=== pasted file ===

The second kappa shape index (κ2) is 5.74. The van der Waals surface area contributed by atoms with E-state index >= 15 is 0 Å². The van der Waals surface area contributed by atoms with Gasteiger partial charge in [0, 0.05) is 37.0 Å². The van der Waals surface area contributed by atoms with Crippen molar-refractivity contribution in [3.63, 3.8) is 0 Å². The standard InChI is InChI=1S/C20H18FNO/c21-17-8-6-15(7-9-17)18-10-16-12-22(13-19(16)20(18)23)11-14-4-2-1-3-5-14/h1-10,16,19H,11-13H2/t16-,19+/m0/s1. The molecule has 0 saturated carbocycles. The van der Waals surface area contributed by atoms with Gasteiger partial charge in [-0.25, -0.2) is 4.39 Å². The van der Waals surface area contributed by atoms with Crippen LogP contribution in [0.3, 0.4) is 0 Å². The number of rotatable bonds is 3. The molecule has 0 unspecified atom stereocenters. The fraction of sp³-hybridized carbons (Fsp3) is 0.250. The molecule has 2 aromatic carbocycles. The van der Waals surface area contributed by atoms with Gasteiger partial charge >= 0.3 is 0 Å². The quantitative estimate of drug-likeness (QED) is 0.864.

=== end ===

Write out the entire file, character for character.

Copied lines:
The second kappa shape index (κ2) is 5.74. The van der Waals surface area contributed by atoms with E-state index >= 15 is 0 Å². The van der Waals surface area contributed by atoms with Gasteiger partial charge in [0, 0.05) is 37.0 Å². The van der Waals surface area contributed by atoms with Crippen molar-refractivity contribution in [3.63, 3.8) is 0 Å². The standard InChI is InChI=1S/C20H18FNO/c21-17-8-6-15(7-9-17)18-10-16-12-22(13-19(16)20(18)23)11-14-4-2-1-3-5-14/h1-10,16,19H,11-13H2/t16-,19+/m0/s1. The molecule has 0 saturated carbocycles. The van der Waals surface area contributed by atoms with Gasteiger partial charge in [-0.25, -0.2) is 4.39 Å². The van der Waals surface area contributed by atoms with Crippen LogP contribution in [0.3, 0.4) is 0 Å². The number of rotatable bonds is 3. The molecule has 0 unspecified atom stereocenters. The fraction of sp³-hybridized carbons (Fsp3) is 0.250. The molecule has 2 aromatic carbocycles. The van der Waals surface area contributed by atoms with Gasteiger partial charge >= 0.3 is 0 Å². The quantitative estimate of drug-likeness (QED) is 0.864.